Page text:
An interview with the Facilities Director and the Director of Quality Management was conducted on 2/22/11 at approximately 8:25 a.m. The Facilities Director stated the dressing room in the Gynecology OR area was for surgeons. S/he stated the dressing room could be accessed through the physician lounge instead of through the main OR entrance and that ideally all staff would enter in the back through the lounge and come out the OR side. The Director of Quality Management stated that family could possibly enter into the Gynecology PACU through the pre-operative room, which connected to the PACU area as well as the unrestricted hallway outside the double doors, instead of through the main OR entrance.
An additional interview with the Facilities Director was conducted on 2/22 at approximately 10:15 a.m. When asked about air pressure testing within the OR areas, s/he stated, "Unfortunately they only test from the hall into the OR rooms, not from the sterile corridor to outside..." S/he also stated this testing was done by outside vendors. Review of outside vendor's documentation of testing revealed it was last done in June, 2010. The testing revealed each OR room in the hospital had positive pressure to the adjoining hallway, however there was no evidence as to the pressure readings from the semi-restricted to the unrestricted spaces, specifically those transitions which were without physical barriers and instead only had taped red lines on the floor.
Review of the facility's policy titled "Traffic Patterns in the Operating Room" was done on 2/22. The policy stated the following, in pertinent part:
...PROTOCOL AND GUIDELINES
I. Surgical Suite Areas
A. The surgical suite is divided into three designated areas.
1. The unrestricted areas include the central nursing station, which is established to monitor the entrance of patients, personnel, and materials; the main hallways, which lead to the lockers; the hallways leading to the lounge; and the lounge. Traffic is not limited in the unrestricted areas.
2. The semi-restricted ares include the peripheral support areas of the surgical suite. It has storage areas for clean and sterile supplies, work areas for storage and processing of instruments, scrub sink areas, and corridors leading to the restricted areas of the surgical suites. Traffic in this area is limited to authorized personnel and patients. There are red lines on the floor to mark these areas...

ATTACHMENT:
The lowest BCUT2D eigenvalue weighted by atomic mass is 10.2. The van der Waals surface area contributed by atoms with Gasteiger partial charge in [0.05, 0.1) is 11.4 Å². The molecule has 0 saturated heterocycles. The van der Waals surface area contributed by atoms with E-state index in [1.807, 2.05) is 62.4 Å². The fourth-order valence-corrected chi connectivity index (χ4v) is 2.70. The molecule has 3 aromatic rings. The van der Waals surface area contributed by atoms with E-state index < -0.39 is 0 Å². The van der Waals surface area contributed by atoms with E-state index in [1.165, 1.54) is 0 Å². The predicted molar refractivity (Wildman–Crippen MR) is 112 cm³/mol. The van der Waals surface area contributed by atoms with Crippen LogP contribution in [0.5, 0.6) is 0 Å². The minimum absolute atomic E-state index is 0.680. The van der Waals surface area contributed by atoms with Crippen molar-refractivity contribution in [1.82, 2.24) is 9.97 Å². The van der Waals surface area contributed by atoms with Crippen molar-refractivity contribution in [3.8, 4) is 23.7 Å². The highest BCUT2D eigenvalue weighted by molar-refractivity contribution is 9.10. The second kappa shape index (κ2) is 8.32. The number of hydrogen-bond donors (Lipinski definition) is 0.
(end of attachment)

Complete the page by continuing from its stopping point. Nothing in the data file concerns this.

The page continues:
A. Movement of personnel from unrestricted areas to either semi-restricted or restricted ares should be through a transition zone. A transition zone exists when one can enter the area in street clothing and exit into the semi-restricted or restricted zone in surgical attire. The LAH operating room locker rooms serve as transition zones between the outside and inside of a surgical suite..."
2. Crash cart checks:
Tour of the facility's Surgical Services Department was conducted on 2/21/11. At approximately 9:30 a.m., the Post Anesthesia Care Unit (PACU) was toured and revealed that the 2nd floor's only pediatric crash cart had an incomplete log. The log was titled "Daily Code Cart Checklist." The log evidenced documentation for the following days in the February: 1, 2, 5, 6, 7, 18, 20, and 21. The other days of the month were without any documentation. The January log evidenced documentation for the following days: 4, 5, 6, 7, 8, 9, 10, 11, 12, 18, 22, 24, 26, 28, and 31. The documentation on both months indicated the cart had been checked, equipment was in proper working order, and items within were not expired. There was no further indication on the logs that the PACU had been closed the other days where documentation was not complete. Upon notification of the findings, the PACU Charge Nurse stated, "We had it (the pediatric crash cart check and the adult crash cart check) on the same checklist before and I'm wondering if they (the staff) didn't know there were two (checklists)."
Upon further review with the Director of Quality Management on 2/22/11 at approximately 2:10 p.m., s/he stated "We recently changed over our crash carts and some of the staff got confused and stopped doing what they used to do..."
The policy "Code Blue" was reviewed on 2/21/11. It stated the following, in pertinent part:
"...PROTOCOL AND GUIDELINES...
IX. Code Blue Carts...
D. Daily Code Cart Checks
1. When a patient care area is open, each code cart is to be checked at least every 24 hours.
2. If an area is closed more that 24 hours, the code cart must be checked immediately upon opening and the checklist must indicate which days the area was closed.
3. All areas are to use the Daily Code Cart Checklist. (See Attachment 3.)
4. The how to do a Daily Code Cart Check is a guide to performing checks. (See Attachment 2.)..."
Attachment 1 of the policy stated that an adult and a pediatric crash cart were within the PACU.